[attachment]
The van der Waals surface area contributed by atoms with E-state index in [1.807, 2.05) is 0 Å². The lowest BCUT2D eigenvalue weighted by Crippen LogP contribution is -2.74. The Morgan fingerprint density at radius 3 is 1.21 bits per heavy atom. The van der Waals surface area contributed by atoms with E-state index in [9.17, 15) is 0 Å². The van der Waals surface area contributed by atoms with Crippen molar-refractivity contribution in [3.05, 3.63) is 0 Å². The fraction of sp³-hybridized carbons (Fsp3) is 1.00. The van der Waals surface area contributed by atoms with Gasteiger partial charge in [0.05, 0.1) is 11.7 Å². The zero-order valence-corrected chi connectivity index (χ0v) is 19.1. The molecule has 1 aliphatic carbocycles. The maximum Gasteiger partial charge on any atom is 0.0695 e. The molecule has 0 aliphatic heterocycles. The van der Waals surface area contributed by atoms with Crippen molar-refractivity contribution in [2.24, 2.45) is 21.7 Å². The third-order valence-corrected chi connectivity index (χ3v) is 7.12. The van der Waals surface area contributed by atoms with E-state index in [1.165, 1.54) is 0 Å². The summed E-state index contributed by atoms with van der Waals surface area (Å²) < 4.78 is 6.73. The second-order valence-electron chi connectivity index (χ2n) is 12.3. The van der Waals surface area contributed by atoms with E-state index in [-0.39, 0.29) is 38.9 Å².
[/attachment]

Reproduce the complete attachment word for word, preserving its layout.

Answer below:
The van der Waals surface area contributed by atoms with E-state index in [1.807, 2.05) is 0 Å². The lowest BCUT2D eigenvalue weighted by Crippen LogP contribution is -2.74. The Morgan fingerprint density at radius 3 is 1.21 bits per heavy atom. The van der Waals surface area contributed by atoms with E-state index in [9.17, 15) is 0 Å². The van der Waals surface area contributed by atoms with Crippen molar-refractivity contribution in [3.05, 3.63) is 0 Å². The fraction of sp³-hybridized carbons (Fsp3) is 1.00. The van der Waals surface area contributed by atoms with Gasteiger partial charge in [0.05, 0.1) is 11.7 Å². The zero-order valence-corrected chi connectivity index (χ0v) is 19.1. The molecule has 1 aliphatic carbocycles. The maximum Gasteiger partial charge on any atom is 0.0695 e. The molecule has 0 aliphatic heterocycles. The van der Waals surface area contributed by atoms with Crippen molar-refractivity contribution in [2.24, 2.45) is 21.7 Å². The third-order valence-corrected chi connectivity index (χ3v) is 7.12. The van der Waals surface area contributed by atoms with E-state index in [1.165, 1.54) is 0 Å². The summed E-state index contributed by atoms with van der Waals surface area (Å²) < 4.78 is 6.73. The second-order valence-electron chi connectivity index (χ2n) is 12.3. The van der Waals surface area contributed by atoms with E-state index in [-0.39, 0.29) is 38.9 Å².